Operating System Design/Process
A process is more than just a copy of a program in memory. An executable program is like a recipe. It's a series of instructions which the computer reads in order to accomplish a task. When a cook prepares a dish, he reads the recipe, gathers all the materials the recipe calls for, and combines them as the recipe dictates. This is similar to the way that a program is run.
When you run a program on your computer the operating system gathers resources (like memory and CPU time) and begins following the instructions listed in the executable. The OS must keep track of which instruction it's performing at any given moment, and the current state of the program. All of this information, including the program itself, the list of resources allocated to it, and its state information, are part of a process.
In multi-tasking operating systems, like Windows (95 and later), Linux, and MacOS, multiple processes can be run by the operating system at the same time, with each process taking turns running on the CPU. The operating system allocates time for each process to run on the CPU, and switches between each so quickly that they appear to run simultaneously. MS-DOS, which preceded Microsoft Windows, only ran one process one at a time.
Processes are used to carry out every task that needs to be performed by the computer. The operating system itself is a process. It spawns (or starts) processes that run the display, interact with the keyboard, run the mouse, and interact with disk drives. There are processes that are started by the user such as word processors, spreadsheets, web browsers, and e-mail clients. Some of these programs consist of multiple co-operating processes; for example, a web server might have multiple processes to handle multiple incoming requests at the same time.
Of interest when designing an Operating System is Inter-Process Communication, or IPC. Essentially, when more than one process is running and sharing the same computer, there might be times when the processes need to communicate with another process or multiple processes might want to share the same resource. When this happens, care should be taken not to create certain dangerous conditions, namely, race conditions, where two processes attempt to use the same resource at the same time. Which ever is fastest gets first crack at it, but the other process then gets next crack and so on, confusing the resource. A deadlock occurs when two devices both lock into a waiting mode, waiting for the other to complete before they start, and so neither can complete, and other rarer and less predictable errors that are even harder to debug can occur as well.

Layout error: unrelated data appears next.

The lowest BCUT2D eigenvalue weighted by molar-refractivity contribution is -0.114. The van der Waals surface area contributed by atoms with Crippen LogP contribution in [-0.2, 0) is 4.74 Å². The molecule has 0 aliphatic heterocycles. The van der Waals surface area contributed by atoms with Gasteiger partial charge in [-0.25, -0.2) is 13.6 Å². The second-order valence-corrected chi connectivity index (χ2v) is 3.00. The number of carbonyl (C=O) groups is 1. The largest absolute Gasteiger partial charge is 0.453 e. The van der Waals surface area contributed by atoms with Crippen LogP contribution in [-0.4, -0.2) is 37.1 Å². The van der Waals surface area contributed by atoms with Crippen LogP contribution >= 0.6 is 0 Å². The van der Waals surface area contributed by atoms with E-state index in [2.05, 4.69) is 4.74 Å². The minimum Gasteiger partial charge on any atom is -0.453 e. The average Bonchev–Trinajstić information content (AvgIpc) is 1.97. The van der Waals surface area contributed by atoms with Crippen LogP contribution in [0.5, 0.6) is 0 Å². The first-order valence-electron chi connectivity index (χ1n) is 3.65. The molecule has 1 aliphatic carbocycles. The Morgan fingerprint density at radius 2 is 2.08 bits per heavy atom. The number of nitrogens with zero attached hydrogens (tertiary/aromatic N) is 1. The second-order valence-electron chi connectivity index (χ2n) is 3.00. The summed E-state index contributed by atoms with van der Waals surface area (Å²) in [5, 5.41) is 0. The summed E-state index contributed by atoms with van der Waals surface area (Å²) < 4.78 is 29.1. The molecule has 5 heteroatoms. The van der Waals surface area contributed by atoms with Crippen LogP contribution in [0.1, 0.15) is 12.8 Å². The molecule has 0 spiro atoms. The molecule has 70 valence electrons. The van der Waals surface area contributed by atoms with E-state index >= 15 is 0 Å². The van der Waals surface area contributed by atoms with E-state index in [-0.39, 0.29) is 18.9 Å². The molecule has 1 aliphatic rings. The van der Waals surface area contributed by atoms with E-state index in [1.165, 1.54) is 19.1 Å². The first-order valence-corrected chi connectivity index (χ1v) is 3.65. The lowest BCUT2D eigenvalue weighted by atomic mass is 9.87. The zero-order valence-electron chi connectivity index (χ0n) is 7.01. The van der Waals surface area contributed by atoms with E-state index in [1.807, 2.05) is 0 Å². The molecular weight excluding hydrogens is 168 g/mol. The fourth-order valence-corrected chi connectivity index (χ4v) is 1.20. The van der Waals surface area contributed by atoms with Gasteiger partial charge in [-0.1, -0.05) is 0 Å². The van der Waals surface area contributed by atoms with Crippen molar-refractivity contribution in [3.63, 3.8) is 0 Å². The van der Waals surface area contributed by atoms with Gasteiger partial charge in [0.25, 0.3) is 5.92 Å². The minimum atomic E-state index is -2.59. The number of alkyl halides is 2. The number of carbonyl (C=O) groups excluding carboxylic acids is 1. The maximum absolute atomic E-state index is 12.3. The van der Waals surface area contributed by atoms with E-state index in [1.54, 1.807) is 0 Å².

The main problem is that processes to control processes take time, and during that time, another process can attempt to use the same resource. To run many processes concurrently requires that at no time can a resource be accessed by more than one process, and that while a resource is being locked for access, another process can't interrupt the processing and interfere with it. One way of keeping this from happening is to build commands into the hardware that are atomic, and can't be interrupted while they are critically involved with a resource. A number of such processes have been experimented with including locks, semaphores, mutexes, monitors, etc. The latest technique is a technique called Message passing that works well with OOP.
Although threads are sometimes not considered real processes because they do not carry all the heavy freight of a full process, concurrency using threads is just as fraught with problems as Inter-Process Communication. The primary difference is that a thread does not attach all the resources that a full process must. The specific difference lies in the CONTEXT fields of the process. Instead of having their own context, threads inherit the context of the main process, they were spawned from, and so care must be taken that they do not change variables used by other threads without some communication synchronization happening.
Threads are sometimes called lightweight processes. Both processes and threads provide an execution environment, but creating a new thread often requires fewer resources than creating a new process.
Threads exist within a process — every process has at least one. Threads share the process's resources, including memory and open files. This makes for efficient, but potentially problematic, communication.
Multithreaded execution is an essential feature of the Java platform. Every application has at least one thread — or several, if you count "system" threads that do things like memory management and signal handling. But from the application programmer's point of view, you start with just one thread, called the main thread. This thread has the ability to create additional threads, as we'll demonstrate in the next section.